Robust sound event detection
By Mauricio Michel Olvera Zambrano
Michel Olvera, postdoctoral researcher within the Audio Data Analysis and Signal Processing (ADASP) group at Télécom Paris, will give a talk about robust sound event detection:
From industry to general interest applications, computational analysis of sound scenes and events allows us to interpret the continuous flow of everyday sounds. One of the main degradations encountered when moving from lab conditions to the real world is due to the fact that sound scenes are not composed of isolated events but of multiple simultaneous events. Differences between training and test conditions also often arise due to extrinsic factors such as the choice of recording hardware and microphone positions, as well as intrinsic factors of sound events, such as their frequency of occurrence, duration and variability. In this talk, we’ll discuss problems of wide interest in audio analysis tasks focusing on how to achieve robustness in real scenarios. Firstly, we explore the separation of ambient sounds in a practical setting in which multiple short duration sound events with fast varying spectral characteristics (i.e., foreground sounds) occur simultaneously with background stationary sounds. Secondly, we investigate how to improve the robustness of audio analysis systems under mismatched training and test conditions. We explore two distinct tasks: acoustic scene classification with mismatched recording devices and training of sound event detection systems with synthetic and real data.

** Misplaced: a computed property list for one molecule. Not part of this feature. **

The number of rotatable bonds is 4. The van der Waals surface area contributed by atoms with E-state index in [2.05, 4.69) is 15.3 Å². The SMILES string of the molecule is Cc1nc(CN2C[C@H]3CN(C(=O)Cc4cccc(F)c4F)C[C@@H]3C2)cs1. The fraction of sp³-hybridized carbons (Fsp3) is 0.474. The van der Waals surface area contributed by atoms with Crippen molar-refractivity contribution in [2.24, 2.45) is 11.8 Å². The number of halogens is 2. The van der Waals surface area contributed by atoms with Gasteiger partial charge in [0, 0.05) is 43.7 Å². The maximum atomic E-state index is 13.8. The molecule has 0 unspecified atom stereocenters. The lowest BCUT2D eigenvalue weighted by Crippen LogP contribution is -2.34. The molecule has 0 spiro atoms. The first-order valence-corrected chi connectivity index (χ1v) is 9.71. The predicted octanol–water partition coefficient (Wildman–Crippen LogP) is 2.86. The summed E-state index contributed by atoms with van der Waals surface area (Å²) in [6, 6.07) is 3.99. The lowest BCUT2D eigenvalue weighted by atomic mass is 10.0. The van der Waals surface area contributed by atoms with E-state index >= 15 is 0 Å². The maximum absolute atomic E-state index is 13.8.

Michel Olvera is a postdoctoral researcher within the Audio Data Analysis and Signal Processing (ADASP) group at Télécom Paris. Prior to joining Télécom Paris, Michel was a part of the Multispeech research team at INRIA Nancy Grand-Est. Michel completed his Ph.D. in 2022 from the Université de Lorraine in Nancy, France, where he developed domain adaptation strategies to improve audio analysis tasks in mismatched conditions. Before, Michel earned his B.S. in Telecommunications Engineering in 2017 and his M.S. in Signal Processing in 2019, both from the National Autonomous University of Mexico (UNAM). His research interests lie in the intersection of machine listening and domain adaptation, with a focus on developing new algorithms and technologies for audio analysis and understanding in real-world scenarios.